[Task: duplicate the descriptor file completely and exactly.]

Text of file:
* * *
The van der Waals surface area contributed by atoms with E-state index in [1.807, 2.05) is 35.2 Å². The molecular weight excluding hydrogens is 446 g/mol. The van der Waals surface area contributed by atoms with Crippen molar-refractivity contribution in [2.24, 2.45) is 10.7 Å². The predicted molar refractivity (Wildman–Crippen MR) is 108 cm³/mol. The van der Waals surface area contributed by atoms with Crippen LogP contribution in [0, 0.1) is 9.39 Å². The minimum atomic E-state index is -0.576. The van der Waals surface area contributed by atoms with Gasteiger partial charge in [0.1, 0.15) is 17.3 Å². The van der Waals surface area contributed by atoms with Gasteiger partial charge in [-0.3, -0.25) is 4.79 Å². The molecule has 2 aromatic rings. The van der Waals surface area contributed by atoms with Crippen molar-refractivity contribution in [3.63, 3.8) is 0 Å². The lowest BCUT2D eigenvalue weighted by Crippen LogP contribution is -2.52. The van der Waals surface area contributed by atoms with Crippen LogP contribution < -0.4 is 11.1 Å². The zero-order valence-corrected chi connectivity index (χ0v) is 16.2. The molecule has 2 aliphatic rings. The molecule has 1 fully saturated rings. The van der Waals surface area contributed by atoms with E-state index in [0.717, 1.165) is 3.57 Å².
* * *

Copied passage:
The van der Waals surface area contributed by atoms with E-state index in [1.807, 2.05) is 35.2 Å². The molecular weight excluding hydrogens is 446 g/mol. The van der Waals surface area contributed by atoms with Crippen molar-refractivity contribution in [2.24, 2.45) is 10.7 Å². The predicted molar refractivity (Wildman–Crippen MR) is 108 cm³/mol. The van der Waals surface area contributed by atoms with Crippen LogP contribution in [0, 0.1) is 9.39 Å². The minimum atomic E-state index is -0.576. The van der Waals surface area contributed by atoms with Gasteiger partial charge in [0.1, 0.15) is 17.3 Å². The van der Waals surface area contributed by atoms with Gasteiger partial charge in [-0.3, -0.25) is 4.79 Å². The molecule has 2 aromatic rings. The van der Waals surface area contributed by atoms with Crippen molar-refractivity contribution in [3.63, 3.8) is 0 Å². The lowest BCUT2D eigenvalue weighted by Crippen LogP contribution is -2.52. The van der Waals surface area contributed by atoms with Crippen LogP contribution < -0.4 is 11.1 Å². The zero-order valence-corrected chi connectivity index (χ0v) is 16.2. The molecule has 2 aliphatic rings. The molecule has 1 fully saturated rings. The van der Waals surface area contributed by atoms with E-state index in [0.717, 1.165) is 3.57 Å².